Chicago Midway International Airport first opened its doors in 1927 and served as the city's main airport until O'Hare International Airport opened its doors in 1955. Per reports, it continues to be one of the busiest airports in the nation serving 20,844,860 passengers in 2019.
Originally named Chicago Air Park, the airport was later renamed Chicago Midway International Airport after the Battle of Midway as this excerpt elaborates: "Apparently many men who had ties to Chicago helped win this battle in June of 1942. Chicago has a naval training base called, Naval Station Great Lakes. During World War II, men were trained to fly off of carriers at this base located on Lake Michigan. Overhead I saw a SBD-3, a US Navy Scout Dive Bomber, which was sunk in the lake during training and later beautifully restored. Many of the men trained at Great Lakes later fought at the Battle of Midway."
Terminal A of the airport features a stunning display of the Battle of Midway that was fought during World War II.
The Battle of Midway was a major naval battle fought in the Pacific Theater of World War II and took place 6 months after the attack on Pearl Harbor. In this battle referred to as "the most stunning and decisive blow in the history of naval warfare" by military historian John Keegan, the US navy defeated the Japanese Imperial Army fleet north of the Midway Atoll.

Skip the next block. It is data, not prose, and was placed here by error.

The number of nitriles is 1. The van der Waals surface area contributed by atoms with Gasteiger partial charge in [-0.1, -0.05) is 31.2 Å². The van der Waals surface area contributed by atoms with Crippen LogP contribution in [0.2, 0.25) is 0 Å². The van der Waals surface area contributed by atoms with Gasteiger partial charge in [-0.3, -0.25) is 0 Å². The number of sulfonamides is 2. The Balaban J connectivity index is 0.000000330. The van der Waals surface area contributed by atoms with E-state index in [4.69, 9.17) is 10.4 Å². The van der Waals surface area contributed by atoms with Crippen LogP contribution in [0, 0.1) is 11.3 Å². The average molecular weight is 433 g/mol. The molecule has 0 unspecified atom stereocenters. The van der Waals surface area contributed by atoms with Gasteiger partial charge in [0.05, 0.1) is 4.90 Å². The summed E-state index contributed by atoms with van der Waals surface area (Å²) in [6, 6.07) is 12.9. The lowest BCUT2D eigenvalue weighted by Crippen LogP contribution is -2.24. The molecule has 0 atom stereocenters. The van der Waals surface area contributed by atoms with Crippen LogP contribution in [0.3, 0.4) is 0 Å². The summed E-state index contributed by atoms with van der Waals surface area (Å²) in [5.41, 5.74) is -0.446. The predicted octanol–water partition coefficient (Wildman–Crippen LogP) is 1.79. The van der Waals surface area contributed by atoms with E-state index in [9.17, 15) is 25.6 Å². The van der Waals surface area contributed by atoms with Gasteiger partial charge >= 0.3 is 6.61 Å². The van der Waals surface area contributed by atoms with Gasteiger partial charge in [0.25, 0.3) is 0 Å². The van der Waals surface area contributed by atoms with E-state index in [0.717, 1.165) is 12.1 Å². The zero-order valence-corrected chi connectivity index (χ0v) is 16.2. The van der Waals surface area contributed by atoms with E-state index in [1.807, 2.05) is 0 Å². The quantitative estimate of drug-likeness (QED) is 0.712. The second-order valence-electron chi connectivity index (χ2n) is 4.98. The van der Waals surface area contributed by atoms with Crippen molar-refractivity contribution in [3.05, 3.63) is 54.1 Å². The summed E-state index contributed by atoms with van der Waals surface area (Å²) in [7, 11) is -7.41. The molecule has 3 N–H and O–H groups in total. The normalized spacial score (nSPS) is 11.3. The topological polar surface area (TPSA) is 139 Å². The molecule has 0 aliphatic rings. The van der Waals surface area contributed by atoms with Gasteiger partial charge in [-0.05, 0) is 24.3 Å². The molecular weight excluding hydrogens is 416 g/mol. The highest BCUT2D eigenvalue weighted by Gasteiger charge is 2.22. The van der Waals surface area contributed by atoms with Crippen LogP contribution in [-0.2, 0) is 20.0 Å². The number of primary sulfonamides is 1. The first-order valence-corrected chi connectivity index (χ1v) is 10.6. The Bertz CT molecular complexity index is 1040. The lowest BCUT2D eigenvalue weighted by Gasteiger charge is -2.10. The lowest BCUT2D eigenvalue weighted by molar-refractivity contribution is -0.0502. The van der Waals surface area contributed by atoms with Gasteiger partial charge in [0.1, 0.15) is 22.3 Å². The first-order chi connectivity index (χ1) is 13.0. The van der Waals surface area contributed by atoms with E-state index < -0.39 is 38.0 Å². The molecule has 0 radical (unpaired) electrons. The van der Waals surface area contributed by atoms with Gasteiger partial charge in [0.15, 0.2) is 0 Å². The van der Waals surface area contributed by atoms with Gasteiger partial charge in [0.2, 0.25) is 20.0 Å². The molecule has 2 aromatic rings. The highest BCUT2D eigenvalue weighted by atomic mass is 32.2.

The Japanese lost four aircraft carriers in the Battle of Midway and had to retreat to Japan as this excerpt elaborates: Four Japanese and three American aircraft carriers participated in the battle. The four Japanese fleet carriers - Akagi, Kaga, Sōryū, and Hiryū, part of the six-carrier force that had attacked Pearl Harbor six months earlier—were sunk, as was the heavy cruiser Mikuma. The U.S. lost the carrier Yorktown and the destroyer Hammann, while the carriers USS Enterprise and USS Hornet survived the battle fully intact."